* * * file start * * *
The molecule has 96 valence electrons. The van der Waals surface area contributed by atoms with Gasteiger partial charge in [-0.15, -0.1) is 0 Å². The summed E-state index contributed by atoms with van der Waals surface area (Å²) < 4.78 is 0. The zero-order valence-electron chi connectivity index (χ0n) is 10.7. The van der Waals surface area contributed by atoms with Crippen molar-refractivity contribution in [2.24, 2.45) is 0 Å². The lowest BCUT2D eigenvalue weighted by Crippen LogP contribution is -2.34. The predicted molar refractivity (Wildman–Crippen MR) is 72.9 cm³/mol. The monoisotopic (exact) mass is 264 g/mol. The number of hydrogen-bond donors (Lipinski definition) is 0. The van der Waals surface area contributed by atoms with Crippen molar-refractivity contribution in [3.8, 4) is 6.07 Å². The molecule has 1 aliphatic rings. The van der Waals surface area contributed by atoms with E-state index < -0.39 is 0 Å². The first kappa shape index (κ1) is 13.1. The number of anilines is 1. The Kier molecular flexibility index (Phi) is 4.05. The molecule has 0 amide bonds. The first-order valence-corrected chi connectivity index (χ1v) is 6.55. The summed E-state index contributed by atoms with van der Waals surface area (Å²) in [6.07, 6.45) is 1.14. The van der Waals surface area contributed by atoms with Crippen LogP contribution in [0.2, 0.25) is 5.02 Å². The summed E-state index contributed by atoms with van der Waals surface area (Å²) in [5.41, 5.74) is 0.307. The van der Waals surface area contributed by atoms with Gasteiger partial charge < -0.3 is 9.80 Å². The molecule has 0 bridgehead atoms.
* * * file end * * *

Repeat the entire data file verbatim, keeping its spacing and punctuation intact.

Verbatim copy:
The molecule has 96 valence electrons. The van der Waals surface area contributed by atoms with Gasteiger partial charge in [-0.15, -0.1) is 0 Å². The summed E-state index contributed by atoms with van der Waals surface area (Å²) < 4.78 is 0. The zero-order valence-electron chi connectivity index (χ0n) is 10.7. The van der Waals surface area contributed by atoms with Crippen molar-refractivity contribution in [2.24, 2.45) is 0 Å². The lowest BCUT2D eigenvalue weighted by Crippen LogP contribution is -2.34. The predicted molar refractivity (Wildman–Crippen MR) is 72.9 cm³/mol. The monoisotopic (exact) mass is 264 g/mol. The number of hydrogen-bond donors (Lipinski definition) is 0. The van der Waals surface area contributed by atoms with Crippen molar-refractivity contribution in [3.8, 4) is 6.07 Å². The molecule has 1 aliphatic rings. The van der Waals surface area contributed by atoms with E-state index < -0.39 is 0 Å². The first kappa shape index (κ1) is 13.1. The number of anilines is 1. The Kier molecular flexibility index (Phi) is 4.05. The molecule has 0 amide bonds. The first-order valence-corrected chi connectivity index (χ1v) is 6.55. The summed E-state index contributed by atoms with van der Waals surface area (Å²) in [6.07, 6.45) is 1.14. The van der Waals surface area contributed by atoms with Crippen LogP contribution in [0.2, 0.25) is 5.02 Å². The summed E-state index contributed by atoms with van der Waals surface area (Å²) in [5.41, 5.74) is 0.307. The van der Waals surface area contributed by atoms with Gasteiger partial charge < -0.3 is 9.80 Å². The molecule has 0 bridgehead atoms.